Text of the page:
08 Jul Medical Malpractice During a Delivery
Difficultly during a delivery can cause catastrophic damage to the baby. It is natural for the parents to look for an explanation as to what went wrong and who is to blame. Sometimes it is the fault of the medical professionals involved and sometimes it is not. This determination will be made based on the standard of care expected.
It is well established in our courts that a medical practitioner must bring to his task a reasonable degree of skill and knowledge and must exercise a reasonable degree of care. He is bound to exercise that degree of care and skill which could reasonably be expected of a normal, prudent practitioner of the same experience and standing. This standard is not a standard of perfection. There will be no negligence if a generally accepted standard of practice is followed.
In addition, there can be differences of opinion with respect to diagnosis and treatment. A medical professional is not negligent just because his conclusion differs from other professionals, or because he has displayed less skill or knowledge than others would have shown.
In Allen v. Bishop of Victoria, 2016 BCSC 1078, the Plaintiff suffered an acute profound hypoxic ischemic brain injury during delivery at St. Joseph’s General Hospital in Comox. As a result, she has cerebral palsy and is profoundly disabled. The Plaintiff’s mother brought an action on her behalf for damages suffered at her birth. Defendants were The Bishop of Victoria (operator of the hospital) and two nurses involved in the delivery.
The case turned on what happened in the early morning hours of the delivery. During that time the Plaintiff must have suffered a period of 20 minutes or more of oxygen deprivation. This should have been reflected in a marked deceleration of the fetal heart rate. The fetal heart rate was continuously monitored and nothing of concern was noted by the nurse. The issue before the court was whether the readings taken by the nurse were indicative of fetal distress, about which something should have done, or whether they were unremarkable.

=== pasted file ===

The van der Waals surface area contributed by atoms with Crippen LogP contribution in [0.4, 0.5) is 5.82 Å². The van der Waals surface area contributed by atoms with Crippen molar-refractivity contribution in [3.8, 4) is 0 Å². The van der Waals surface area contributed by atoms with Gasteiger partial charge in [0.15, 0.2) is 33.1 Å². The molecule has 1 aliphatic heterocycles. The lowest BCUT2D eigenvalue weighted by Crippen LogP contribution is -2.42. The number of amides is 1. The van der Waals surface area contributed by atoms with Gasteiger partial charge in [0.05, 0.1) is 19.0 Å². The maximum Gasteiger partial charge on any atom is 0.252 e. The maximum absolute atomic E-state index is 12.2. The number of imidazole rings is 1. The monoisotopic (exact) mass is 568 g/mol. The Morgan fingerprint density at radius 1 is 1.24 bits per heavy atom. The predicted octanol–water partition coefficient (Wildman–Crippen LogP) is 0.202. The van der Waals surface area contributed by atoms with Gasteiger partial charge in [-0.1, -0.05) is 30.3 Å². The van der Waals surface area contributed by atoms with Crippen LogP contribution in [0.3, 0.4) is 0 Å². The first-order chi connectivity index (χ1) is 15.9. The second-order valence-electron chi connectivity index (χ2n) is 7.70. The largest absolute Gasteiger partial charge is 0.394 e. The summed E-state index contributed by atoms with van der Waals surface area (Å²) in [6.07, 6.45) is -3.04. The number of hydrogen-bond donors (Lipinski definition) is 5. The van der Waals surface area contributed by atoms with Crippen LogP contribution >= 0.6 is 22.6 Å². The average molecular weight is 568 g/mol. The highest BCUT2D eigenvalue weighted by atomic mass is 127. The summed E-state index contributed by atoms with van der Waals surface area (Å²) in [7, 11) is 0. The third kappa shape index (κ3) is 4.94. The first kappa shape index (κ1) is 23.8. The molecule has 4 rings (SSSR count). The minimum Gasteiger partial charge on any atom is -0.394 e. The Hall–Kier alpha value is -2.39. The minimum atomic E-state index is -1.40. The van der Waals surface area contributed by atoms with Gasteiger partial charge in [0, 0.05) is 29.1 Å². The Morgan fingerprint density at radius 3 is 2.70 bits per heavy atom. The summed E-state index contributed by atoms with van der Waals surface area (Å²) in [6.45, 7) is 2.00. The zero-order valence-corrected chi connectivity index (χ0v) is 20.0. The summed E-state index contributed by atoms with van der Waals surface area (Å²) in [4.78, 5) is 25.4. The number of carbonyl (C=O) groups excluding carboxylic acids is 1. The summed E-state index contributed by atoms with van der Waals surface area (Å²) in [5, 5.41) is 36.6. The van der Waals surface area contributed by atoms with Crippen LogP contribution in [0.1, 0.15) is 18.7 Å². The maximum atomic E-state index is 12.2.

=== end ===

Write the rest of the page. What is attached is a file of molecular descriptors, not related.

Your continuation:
The Court found that there was no basis in the evidence to infer that the nurse did not accurately record the fetal heart rate. Her evidence was straightforward and she was sure she was meeting an appropriate standard. There was some suggestion that she might have made the mistake of confusing the maternal heart rate and the baby’s heart rate but the Court was satisfied she did not make that mistake. Evidence that more attentive monitoring by more sophisticated equipment might have led to earlier intervention was insufficient to discharge the burden of proof in the circumstances.
The Court held that although there were some decreases in the fetal heart rate, the weight of the medical opinion was that they were not a signal that the baby was in distress. The question of why the monitoring of the fetal heart rate in this case did not detect the child’s hypoxic state remained unanswered. The Court dismissed the Plaintiff’s case.